Keeping Your Career in Perspective: Mistakes to Avoid at Your First Job
Our blog focuses on lots of reasons that organizations and companies should look to hire millennials. And there are thousands of reasons, not least that young employees bring a new set of eyes to problems (generationally), are naturally curious, and naturally want to learn more in their chosen field.
However, these attributes can also add stress to a workplace in unwanted ways. It’s important to be innovative, but it’s also important to pick a project and execute on it, purposefully. It’s important to be naturally curious, but to also respect other employees’ time. As a person who has managed people at different stages of their career, here are some important things for millennial talent to keep in mind as they begin their careers.
1. Comparisons—Early in my career, I was working for a company and figured I was doing a good job. After a year of hitting growth targets, I had a couple of my ideas executed upon throughout the company and I figured when a promotion was available, it would go to me. Then it went to someone else and my first reaction was to compare my work to theirs. That is the WRONG reaction for a couple of reasons. Rememeber, you will never know the context in which someone else made their promotion decision. And you know what? At the time they made the decision, I really wasn’t ready for more responsibility. I was in the right place. (Obviously, this is way easier to see now, than it was then.)
2. Work Schedules—Who is that person that leaves at 5pm every day? You work until 7pm or 8pm three or four nights a week. That’s great. The company and your boss appreciate it. However, don’t begin to think that others don’t work the same or more hours than you do. And certainly don’t begin to compare your schedule to others as a reason for more pay, more prestige or a promotion. Maybe you stay until 8pm. That’s great. But you’re young, so maybe you go out at night with coworkers and get in the next day at 10am or 1030am. Meanwhile, your colleague with children got in at 7am. So sure, they’re leaving at 430pm, but they also got a headstart on you and possibly aren’t dealing with the same self-induced headache ☺
3. Coworkers—At companies large and small, there are often many projects happening all at once. Invariably, you’ll have very little exposure to some of these projects—after all; you can’t be everywhere at once, and you’re focused on your own projects. This lack of knowledge can sometimes lead young (and old) employees to assume that the workgroup they know very little about must be working too slow or getting nothing done. Do NOT do this. It is always best to assume that the people you work with and for are competent and hard working until proven otherwise. Why? Because they probably are. This leads me to the last point.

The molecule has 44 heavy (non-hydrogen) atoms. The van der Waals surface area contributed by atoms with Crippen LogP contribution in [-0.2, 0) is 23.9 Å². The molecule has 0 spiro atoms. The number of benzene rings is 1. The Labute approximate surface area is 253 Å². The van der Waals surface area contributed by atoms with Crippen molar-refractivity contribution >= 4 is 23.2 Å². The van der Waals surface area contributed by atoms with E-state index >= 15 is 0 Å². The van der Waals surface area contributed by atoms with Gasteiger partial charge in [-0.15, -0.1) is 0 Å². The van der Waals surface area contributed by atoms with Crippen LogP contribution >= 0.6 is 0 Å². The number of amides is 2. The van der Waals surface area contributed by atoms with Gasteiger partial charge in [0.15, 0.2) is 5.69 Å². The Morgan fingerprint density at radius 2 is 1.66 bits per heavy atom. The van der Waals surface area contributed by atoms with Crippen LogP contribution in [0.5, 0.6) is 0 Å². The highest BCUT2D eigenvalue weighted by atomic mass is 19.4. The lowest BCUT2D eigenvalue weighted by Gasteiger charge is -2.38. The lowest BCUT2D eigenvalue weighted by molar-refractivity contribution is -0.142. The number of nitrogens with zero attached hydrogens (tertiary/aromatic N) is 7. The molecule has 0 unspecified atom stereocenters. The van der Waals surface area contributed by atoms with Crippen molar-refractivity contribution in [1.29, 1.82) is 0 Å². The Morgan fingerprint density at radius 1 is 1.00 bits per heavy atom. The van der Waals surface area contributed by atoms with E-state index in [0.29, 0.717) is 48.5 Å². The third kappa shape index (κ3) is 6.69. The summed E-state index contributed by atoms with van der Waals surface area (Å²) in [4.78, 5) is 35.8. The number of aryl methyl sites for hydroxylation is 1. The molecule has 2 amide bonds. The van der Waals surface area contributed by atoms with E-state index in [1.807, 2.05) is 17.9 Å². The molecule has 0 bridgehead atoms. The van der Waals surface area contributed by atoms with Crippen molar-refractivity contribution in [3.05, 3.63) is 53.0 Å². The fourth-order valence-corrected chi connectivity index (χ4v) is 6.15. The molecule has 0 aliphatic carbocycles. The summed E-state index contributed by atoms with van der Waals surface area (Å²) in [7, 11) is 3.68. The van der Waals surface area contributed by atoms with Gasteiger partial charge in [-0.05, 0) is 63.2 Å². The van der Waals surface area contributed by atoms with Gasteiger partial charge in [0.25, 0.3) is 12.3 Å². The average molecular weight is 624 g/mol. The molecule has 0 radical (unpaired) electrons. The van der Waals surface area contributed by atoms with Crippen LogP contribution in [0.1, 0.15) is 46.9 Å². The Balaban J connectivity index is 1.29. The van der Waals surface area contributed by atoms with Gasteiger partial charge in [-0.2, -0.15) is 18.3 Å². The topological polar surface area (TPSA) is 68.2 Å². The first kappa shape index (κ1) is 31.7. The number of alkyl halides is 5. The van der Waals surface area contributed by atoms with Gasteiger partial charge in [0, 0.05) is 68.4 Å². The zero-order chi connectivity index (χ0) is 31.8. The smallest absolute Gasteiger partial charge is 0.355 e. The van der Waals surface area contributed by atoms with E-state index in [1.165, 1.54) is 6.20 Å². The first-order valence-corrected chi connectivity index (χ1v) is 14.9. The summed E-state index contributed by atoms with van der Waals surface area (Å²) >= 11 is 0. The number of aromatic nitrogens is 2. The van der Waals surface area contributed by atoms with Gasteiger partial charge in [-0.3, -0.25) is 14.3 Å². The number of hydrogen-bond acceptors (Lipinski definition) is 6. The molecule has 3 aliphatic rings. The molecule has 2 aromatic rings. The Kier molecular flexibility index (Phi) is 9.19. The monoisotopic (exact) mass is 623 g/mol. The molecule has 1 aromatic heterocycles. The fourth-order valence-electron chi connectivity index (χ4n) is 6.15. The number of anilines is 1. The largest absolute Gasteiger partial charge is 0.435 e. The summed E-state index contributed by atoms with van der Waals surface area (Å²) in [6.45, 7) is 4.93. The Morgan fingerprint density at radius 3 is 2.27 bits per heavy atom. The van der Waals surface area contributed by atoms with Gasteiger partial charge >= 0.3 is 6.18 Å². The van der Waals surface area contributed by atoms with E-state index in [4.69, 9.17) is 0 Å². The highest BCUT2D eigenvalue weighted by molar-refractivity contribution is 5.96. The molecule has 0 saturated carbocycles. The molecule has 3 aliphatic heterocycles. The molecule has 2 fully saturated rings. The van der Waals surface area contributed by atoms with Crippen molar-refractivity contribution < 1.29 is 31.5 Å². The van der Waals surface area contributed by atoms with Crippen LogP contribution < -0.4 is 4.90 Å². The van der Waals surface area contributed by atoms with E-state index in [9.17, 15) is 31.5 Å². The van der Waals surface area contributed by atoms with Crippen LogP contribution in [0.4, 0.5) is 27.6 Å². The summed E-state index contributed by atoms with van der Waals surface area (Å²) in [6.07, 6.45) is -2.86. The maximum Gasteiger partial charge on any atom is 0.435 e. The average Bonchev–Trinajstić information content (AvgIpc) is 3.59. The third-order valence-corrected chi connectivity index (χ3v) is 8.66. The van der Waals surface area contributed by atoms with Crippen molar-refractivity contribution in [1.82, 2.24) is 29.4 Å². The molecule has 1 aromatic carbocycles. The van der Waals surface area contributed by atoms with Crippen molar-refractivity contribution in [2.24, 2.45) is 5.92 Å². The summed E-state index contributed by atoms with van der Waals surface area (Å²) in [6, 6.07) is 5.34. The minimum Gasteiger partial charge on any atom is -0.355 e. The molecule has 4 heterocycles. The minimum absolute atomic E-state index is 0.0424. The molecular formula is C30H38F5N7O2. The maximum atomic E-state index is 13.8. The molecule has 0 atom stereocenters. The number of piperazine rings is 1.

4. Transparency—We’ve written hundreds of times about the importance of team transparency and a coherent vision for companies hiring millennial talent. It is very important that companies keep everyone apprised of what is happening at regular intervals to avoid falling into the trap where coworkers believe others aren’t working hard enough. However, for you, it is VERY important to keep perspective on your career.
The first thing to know is that transparency is time consuming. What one employee thinks is not transparent of another, the other employee thinks of as a decision they had to make quickly without a lot of back and forth. Second, when you join a company, you are choosing to become a PART of something greater than yourself. You were hired to do a specific job and become an expert at that job. Others were hired for the same reason. A couple people, either the founders or the C-Level team, were hired to steer the ship. If you believe in them and in the company’s mission (and you should since you agreed to hop on board), then let them do their job. As part of that job, they should value transparency and work to provide it at regular intervals (monthly or quarterly at the least), but you should expect the full story on their timeline; not yours.
As an employee, you should expect to work for a company that values your time, your input and your ideas. Just make sure that you value the same things in your coworkers too. If you do that, you’ll be surprised at how much they’ll work to help you get ahead in your career.
Austin is FirstJob's marketing guy. He is responsible for growing Firstjob into the biggest player in the millennial hiring space, and went to the University of California at Santa Barbara where he majored in typewriter maintenance, economics and political science.